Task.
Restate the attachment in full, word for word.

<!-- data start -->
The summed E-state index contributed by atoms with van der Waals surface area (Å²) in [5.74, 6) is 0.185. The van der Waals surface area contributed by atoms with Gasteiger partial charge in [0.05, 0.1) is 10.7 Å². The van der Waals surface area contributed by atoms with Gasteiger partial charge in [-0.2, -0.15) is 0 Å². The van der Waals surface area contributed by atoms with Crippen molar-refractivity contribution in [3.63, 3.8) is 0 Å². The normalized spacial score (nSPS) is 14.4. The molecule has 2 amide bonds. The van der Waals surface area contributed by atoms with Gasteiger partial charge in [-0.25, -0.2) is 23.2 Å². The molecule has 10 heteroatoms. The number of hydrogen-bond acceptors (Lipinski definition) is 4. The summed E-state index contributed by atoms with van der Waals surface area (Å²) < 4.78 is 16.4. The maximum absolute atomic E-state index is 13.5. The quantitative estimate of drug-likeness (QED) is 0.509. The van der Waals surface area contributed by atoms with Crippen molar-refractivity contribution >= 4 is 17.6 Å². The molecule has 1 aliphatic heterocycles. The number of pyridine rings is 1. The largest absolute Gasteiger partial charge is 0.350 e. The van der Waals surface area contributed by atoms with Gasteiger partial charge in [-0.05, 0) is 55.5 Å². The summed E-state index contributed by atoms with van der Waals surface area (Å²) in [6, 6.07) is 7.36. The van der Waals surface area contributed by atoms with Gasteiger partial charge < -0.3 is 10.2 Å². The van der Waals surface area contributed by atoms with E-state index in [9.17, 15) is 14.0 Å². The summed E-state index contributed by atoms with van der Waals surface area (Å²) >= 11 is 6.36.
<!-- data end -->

The summed E-state index contributed by atoms with van der Waals surface area (Å²) in [5.74, 6) is 0.185. The van der Waals surface area contributed by atoms with Gasteiger partial charge in [0.05, 0.1) is 10.7 Å². The van der Waals surface area contributed by atoms with Gasteiger partial charge in [-0.2, -0.15) is 0 Å². The van der Waals surface area contributed by atoms with Crippen molar-refractivity contribution in [3.63, 3.8) is 0 Å². The normalized spacial score (nSPS) is 14.4. The molecule has 2 amide bonds. The van der Waals surface area contributed by atoms with Gasteiger partial charge in [-0.25, -0.2) is 23.2 Å². The molecule has 10 heteroatoms. The number of hydrogen-bond acceptors (Lipinski definition) is 4. The summed E-state index contributed by atoms with van der Waals surface area (Å²) < 4.78 is 16.4. The maximum absolute atomic E-state index is 13.5. The quantitative estimate of drug-likeness (QED) is 0.509. The van der Waals surface area contributed by atoms with Crippen molar-refractivity contribution >= 4 is 17.6 Å². The molecule has 1 aliphatic heterocycles. The number of pyridine rings is 1. The largest absolute Gasteiger partial charge is 0.350 e. The van der Waals surface area contributed by atoms with Gasteiger partial charge in [-0.05, 0) is 55.5 Å². The summed E-state index contributed by atoms with van der Waals surface area (Å²) in [6, 6.07) is 7.36. The van der Waals surface area contributed by atoms with Gasteiger partial charge < -0.3 is 10.2 Å². The van der Waals surface area contributed by atoms with E-state index in [9.17, 15) is 14.0 Å². The summed E-state index contributed by atoms with van der Waals surface area (Å²) >= 11 is 6.36.